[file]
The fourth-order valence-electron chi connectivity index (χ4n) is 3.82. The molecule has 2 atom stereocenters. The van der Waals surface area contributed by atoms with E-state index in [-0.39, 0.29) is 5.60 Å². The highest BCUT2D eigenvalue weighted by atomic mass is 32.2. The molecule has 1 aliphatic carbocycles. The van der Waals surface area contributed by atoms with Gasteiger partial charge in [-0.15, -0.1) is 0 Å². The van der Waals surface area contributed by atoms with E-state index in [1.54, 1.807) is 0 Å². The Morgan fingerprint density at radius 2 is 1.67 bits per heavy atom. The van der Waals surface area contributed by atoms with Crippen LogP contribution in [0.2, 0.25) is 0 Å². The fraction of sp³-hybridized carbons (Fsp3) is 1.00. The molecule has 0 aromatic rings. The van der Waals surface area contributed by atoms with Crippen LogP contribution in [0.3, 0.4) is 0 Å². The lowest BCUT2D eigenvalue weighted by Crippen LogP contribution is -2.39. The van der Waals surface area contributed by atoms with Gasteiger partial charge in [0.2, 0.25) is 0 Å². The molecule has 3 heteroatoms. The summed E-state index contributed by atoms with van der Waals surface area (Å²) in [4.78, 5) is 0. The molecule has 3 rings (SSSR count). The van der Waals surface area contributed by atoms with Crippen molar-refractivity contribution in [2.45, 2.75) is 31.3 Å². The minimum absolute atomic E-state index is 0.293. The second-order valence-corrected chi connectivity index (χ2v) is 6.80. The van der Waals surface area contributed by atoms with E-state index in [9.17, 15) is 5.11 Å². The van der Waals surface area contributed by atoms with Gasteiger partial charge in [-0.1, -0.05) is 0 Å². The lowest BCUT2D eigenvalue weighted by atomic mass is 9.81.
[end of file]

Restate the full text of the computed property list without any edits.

The fourth-order valence-electron chi connectivity index (χ4n) is 3.82. The molecule has 2 atom stereocenters. The van der Waals surface area contributed by atoms with E-state index in [-0.39, 0.29) is 5.60 Å². The highest BCUT2D eigenvalue weighted by atomic mass is 32.2. The molecule has 1 aliphatic carbocycles. The van der Waals surface area contributed by atoms with Gasteiger partial charge in [-0.15, -0.1) is 0 Å². The van der Waals surface area contributed by atoms with E-state index in [1.54, 1.807) is 0 Å². The Morgan fingerprint density at radius 2 is 1.67 bits per heavy atom. The van der Waals surface area contributed by atoms with Crippen LogP contribution in [0.2, 0.25) is 0 Å². The fraction of sp³-hybridized carbons (Fsp3) is 1.00. The molecule has 0 aromatic rings. The van der Waals surface area contributed by atoms with Crippen LogP contribution in [0.3, 0.4) is 0 Å². The lowest BCUT2D eigenvalue weighted by Crippen LogP contribution is -2.39. The van der Waals surface area contributed by atoms with Gasteiger partial charge in [0.2, 0.25) is 0 Å². The molecule has 3 heteroatoms. The summed E-state index contributed by atoms with van der Waals surface area (Å²) in [4.78, 5) is 0. The molecule has 3 rings (SSSR count). The van der Waals surface area contributed by atoms with Crippen molar-refractivity contribution in [2.45, 2.75) is 31.3 Å². The minimum absolute atomic E-state index is 0.293. The second-order valence-corrected chi connectivity index (χ2v) is 6.80. The van der Waals surface area contributed by atoms with E-state index in [9.17, 15) is 5.11 Å². The van der Waals surface area contributed by atoms with Gasteiger partial charge in [-0.1, -0.05) is 0 Å². The lowest BCUT2D eigenvalue weighted by atomic mass is 9.81.